Mr. Brown, who was your eighth-grade science teacher, has been a patient in your practice for many years. Several years ago, he was diagnosed with cancer and has been undergoing treatments. He recently was told that his cancer was no longer responding to treatments and that his condition is terminal. Mr. Brown, along with his wife and daughter, have scheduled an appointment to discuss palliative care and what can be expected. Although Mr. Brown’s death is not imminent, his care needs clearly will continue to increase, and they will continue until his eventual death from the disease. The disease process is typically accompanied by an increasing level of pain, which is of great concern to Mr. Brown and his family. The meeting today is intended to determine whether the patient and the family feel that palliative care is appropriate.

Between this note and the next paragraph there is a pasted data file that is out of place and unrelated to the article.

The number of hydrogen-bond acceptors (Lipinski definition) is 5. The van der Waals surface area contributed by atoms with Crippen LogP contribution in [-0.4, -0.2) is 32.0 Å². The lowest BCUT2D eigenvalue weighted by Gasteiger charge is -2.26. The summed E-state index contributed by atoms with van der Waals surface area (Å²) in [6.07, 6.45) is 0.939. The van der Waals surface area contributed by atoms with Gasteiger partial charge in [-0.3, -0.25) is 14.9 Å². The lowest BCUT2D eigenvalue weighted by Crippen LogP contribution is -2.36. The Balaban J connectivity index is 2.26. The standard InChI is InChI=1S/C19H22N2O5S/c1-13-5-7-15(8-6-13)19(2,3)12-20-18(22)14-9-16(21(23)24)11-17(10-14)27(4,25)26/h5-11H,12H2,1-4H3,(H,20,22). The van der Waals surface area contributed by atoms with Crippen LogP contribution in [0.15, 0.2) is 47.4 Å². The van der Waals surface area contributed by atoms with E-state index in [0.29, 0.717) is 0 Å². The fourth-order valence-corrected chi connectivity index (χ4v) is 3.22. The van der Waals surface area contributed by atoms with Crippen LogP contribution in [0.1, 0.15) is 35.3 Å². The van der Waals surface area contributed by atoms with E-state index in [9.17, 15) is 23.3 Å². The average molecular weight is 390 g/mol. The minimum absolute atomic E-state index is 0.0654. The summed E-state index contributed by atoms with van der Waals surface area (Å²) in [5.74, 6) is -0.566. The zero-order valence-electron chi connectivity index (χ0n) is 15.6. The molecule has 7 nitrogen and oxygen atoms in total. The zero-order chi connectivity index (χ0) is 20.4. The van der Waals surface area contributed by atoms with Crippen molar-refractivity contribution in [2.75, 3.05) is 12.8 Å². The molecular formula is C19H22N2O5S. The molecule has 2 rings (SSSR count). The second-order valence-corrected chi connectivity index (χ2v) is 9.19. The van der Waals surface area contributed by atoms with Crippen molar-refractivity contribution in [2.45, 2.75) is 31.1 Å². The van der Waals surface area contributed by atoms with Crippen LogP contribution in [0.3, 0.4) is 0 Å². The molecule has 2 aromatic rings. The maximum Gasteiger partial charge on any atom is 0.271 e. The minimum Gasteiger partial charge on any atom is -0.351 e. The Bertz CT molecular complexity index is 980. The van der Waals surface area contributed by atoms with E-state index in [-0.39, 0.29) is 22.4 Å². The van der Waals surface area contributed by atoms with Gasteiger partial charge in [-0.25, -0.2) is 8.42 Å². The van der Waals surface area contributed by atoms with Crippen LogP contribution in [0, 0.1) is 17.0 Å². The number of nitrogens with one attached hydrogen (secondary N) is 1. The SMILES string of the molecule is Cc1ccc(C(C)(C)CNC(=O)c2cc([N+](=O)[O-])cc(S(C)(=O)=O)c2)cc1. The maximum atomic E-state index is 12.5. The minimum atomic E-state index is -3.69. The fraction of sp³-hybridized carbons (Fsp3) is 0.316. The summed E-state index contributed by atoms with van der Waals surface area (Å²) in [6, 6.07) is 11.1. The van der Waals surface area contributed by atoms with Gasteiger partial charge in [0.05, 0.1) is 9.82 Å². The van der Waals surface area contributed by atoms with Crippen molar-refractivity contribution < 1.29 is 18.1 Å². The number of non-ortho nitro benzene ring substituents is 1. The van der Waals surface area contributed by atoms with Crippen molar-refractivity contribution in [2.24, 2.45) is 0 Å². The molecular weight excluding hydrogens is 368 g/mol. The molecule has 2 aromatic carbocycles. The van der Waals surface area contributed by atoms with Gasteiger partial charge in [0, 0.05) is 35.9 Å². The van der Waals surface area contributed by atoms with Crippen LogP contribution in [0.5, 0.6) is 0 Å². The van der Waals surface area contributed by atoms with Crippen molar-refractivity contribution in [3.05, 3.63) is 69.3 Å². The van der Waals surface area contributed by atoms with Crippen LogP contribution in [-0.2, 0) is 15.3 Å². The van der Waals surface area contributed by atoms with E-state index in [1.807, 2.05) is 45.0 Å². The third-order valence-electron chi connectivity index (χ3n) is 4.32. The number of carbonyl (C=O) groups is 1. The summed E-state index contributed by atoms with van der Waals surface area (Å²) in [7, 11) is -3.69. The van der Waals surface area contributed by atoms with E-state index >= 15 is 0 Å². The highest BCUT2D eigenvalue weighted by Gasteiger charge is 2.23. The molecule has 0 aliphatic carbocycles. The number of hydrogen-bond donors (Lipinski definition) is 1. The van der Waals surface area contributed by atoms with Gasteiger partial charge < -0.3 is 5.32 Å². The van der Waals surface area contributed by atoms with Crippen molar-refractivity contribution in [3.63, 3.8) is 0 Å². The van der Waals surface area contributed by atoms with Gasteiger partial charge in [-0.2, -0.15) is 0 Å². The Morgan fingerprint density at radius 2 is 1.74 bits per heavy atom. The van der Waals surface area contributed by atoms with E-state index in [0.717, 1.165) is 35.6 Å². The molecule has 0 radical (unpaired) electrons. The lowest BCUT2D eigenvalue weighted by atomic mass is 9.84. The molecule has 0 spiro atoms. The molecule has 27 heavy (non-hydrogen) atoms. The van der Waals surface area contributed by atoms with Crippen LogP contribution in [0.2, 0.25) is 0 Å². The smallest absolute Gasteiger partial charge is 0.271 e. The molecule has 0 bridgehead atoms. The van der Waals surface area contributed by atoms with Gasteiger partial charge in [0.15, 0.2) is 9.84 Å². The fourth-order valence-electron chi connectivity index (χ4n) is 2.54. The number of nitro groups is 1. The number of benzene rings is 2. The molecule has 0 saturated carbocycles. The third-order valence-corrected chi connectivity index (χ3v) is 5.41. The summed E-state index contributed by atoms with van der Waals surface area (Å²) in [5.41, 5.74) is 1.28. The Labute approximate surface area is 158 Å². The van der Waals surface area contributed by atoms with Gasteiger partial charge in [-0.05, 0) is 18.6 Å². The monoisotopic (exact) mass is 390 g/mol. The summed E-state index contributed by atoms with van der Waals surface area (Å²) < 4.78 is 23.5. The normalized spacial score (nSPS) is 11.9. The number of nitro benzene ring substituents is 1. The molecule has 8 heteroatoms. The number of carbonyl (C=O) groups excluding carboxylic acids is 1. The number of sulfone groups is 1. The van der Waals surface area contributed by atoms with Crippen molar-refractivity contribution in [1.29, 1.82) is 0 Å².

What are some open-ended questions that can be asked to explore the need for palliative care?
The decision is made to proceed with palliative care, and a plan to manage pain is being developed in partnership with Mr. Brown and his family. What does total pain management entail, and why is managing total pain important to the well-being of Mr. Brown and his family?
How should Mr. Brown’s spiritual well-being be evaluated, and why is it part of total pain management?
As you learn that Mr. Brown’s level of pain has increased since his treatments ended, you suggest the use of opioids for pain management. Mr. Brown’s daughter expresses concern about the use of opioids to manage pain, stating, “Aren’t opioids bad? I hear about people dying from opioid abuse on the news all the time.” What information should you provide to assuage the daughter’s concern?
As the disease process progresses, the patient begins to demonstrate signs of dyspnea, including confusion and anxiety. What treatment should be initiated, and what are important considerations when initiating this treatment?